Developmental progression in the coral acropora digitifera is controlled by differential expression of distinct regulatory gene networks

Alejandro Reyes-Bermudez*, Alejandro Villar-Briones, Catalina Ramirez-Portilla, Michio Hidaka, Alexander S. Mikheyev

*Corresponding author for this work

Research output: Contribution to journalArticlepeer-review

18 Citations (Scopus)

Abstract

Corals belong to themost basal class of the Phylum Cnidaria,which is considered the sister group of bilaterian animals, and thus have become an emerging model to study the evolution of developmental mechanisms. Although cell renewal, differentiation, and maintenance of pluripotency are cellular events shared by multicellular animals, the cellular basis of these fundamental biological processes are still poorly understood. To understand howchanges in gene expression regulatemorphogenetic transitions at the base of the eumetazoa,we performed quantitative RNA-seq analysis during Acropora digitifera's development.We collected embryonic, larval, and adult samples to characterize stage-specific transcription profiles, as well as broad expression patterns. Transcription profiles reconstructed development revealing two main expression clusters. The first cluster grouped blastula and gastrula and the second grouped subsequent developmental time points. Consistently, we observed clear differences in gene expression between earlyandlatedevelopmental transitions, withhighernumbers of differentially expressedgenes andfold changes aroundgastrulation. Furthermore, we identified three coexpression clusters that represented discrete gene expression patterns. During early transitions, transcriptional networks seemed to regulate cellular fate and morphogenesis of the larval body. In late transitions, these networks seemed to play important roles preparing planulae for switch in lifestyle and regulation of adult processes. Although developmental progression in A. digitifera is regulated to some extent by differential coexpression of well-defined gene networks, stage-specific transcription profiles appear to be independent entities.While negative regulation of transcription is predominant in early development, cell differentiation was upregulated in larval and adult stages.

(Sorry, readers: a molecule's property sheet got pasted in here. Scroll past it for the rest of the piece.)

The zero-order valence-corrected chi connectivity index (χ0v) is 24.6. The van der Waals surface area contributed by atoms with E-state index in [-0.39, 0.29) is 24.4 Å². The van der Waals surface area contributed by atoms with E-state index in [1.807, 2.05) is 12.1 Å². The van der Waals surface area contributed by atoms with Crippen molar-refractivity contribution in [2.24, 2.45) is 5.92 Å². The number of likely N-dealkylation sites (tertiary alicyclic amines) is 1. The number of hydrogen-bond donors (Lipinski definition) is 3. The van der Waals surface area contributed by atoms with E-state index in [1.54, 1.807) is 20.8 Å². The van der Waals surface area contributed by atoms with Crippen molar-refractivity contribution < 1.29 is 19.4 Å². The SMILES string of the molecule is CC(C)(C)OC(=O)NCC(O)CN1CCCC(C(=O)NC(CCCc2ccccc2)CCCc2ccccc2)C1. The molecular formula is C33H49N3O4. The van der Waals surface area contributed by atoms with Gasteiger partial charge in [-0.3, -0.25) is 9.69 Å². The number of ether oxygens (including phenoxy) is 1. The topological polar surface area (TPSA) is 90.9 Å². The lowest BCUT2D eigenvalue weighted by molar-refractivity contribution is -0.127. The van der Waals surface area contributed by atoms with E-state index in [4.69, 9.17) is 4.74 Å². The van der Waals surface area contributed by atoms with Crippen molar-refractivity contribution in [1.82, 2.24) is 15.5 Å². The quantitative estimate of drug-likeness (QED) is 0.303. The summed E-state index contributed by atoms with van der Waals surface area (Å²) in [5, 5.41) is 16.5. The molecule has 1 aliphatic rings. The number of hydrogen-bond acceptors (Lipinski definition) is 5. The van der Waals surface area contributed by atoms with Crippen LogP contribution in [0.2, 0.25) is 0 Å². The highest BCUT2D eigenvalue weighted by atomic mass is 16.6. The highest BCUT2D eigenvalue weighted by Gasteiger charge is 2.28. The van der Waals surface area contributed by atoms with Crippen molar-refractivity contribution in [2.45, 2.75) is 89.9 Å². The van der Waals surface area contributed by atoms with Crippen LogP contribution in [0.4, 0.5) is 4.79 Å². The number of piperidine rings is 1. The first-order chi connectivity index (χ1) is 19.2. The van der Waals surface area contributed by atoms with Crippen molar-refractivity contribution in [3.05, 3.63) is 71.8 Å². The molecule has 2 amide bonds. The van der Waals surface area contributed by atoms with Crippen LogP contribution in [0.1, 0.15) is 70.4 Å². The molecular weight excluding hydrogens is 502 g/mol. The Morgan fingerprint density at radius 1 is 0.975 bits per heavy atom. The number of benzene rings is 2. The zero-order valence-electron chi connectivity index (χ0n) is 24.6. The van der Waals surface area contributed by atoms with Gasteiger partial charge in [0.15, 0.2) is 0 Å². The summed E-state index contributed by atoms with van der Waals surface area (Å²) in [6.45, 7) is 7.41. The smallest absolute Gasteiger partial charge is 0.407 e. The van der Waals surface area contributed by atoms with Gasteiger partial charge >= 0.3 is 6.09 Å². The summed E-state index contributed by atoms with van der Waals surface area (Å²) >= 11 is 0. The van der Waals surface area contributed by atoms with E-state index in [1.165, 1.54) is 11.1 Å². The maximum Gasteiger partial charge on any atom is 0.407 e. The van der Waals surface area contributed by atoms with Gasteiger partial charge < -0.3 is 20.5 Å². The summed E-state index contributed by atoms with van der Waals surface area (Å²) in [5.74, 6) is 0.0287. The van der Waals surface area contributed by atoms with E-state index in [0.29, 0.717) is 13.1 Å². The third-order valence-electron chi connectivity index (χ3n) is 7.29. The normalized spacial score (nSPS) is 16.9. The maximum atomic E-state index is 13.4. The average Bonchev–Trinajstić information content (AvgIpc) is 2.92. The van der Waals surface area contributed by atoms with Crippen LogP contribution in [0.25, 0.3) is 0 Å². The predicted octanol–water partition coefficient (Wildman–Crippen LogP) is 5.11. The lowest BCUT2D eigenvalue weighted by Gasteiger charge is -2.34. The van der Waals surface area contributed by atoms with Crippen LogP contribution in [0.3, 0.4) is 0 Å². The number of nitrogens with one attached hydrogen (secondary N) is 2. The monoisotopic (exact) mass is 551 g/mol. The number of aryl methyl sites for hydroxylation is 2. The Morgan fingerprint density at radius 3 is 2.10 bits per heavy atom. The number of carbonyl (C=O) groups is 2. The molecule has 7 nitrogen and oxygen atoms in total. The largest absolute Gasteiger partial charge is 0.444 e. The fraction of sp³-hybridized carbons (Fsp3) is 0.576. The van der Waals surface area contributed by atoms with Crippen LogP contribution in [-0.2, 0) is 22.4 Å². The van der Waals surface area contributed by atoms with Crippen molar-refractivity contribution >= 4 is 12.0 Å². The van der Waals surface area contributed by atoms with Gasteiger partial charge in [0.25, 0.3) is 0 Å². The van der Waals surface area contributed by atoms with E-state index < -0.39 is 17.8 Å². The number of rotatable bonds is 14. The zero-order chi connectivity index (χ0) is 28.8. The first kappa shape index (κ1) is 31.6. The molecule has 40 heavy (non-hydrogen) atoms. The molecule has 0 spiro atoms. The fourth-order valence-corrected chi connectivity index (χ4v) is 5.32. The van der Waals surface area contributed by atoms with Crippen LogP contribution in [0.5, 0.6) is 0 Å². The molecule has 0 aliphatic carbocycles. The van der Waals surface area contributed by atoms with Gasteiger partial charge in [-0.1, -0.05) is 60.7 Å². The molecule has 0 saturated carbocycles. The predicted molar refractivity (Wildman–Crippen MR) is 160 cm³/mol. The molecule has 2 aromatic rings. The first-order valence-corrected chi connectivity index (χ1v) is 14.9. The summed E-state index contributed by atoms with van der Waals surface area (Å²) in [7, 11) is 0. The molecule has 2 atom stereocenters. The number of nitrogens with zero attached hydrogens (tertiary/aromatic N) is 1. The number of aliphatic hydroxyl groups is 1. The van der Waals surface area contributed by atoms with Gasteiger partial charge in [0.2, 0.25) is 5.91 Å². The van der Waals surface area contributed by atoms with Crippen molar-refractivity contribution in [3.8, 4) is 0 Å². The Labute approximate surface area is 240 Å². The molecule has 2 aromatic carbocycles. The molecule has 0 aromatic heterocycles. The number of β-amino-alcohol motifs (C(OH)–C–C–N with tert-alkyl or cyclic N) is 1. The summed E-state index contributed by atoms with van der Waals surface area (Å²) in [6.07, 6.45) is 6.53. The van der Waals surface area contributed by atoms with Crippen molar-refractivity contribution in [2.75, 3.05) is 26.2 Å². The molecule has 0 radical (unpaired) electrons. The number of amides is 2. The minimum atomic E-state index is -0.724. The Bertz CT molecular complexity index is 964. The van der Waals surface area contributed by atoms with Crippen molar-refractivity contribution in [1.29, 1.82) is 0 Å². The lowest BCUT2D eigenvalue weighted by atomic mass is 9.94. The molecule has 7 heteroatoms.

Original languageEnglish
Pages (from-to)851-870
Number of pages20
JournalGenome Biology and Evolution
Volume8
Issue number3
DOIs
Publication statusPublished - Mar 2016
Externally publishedYes

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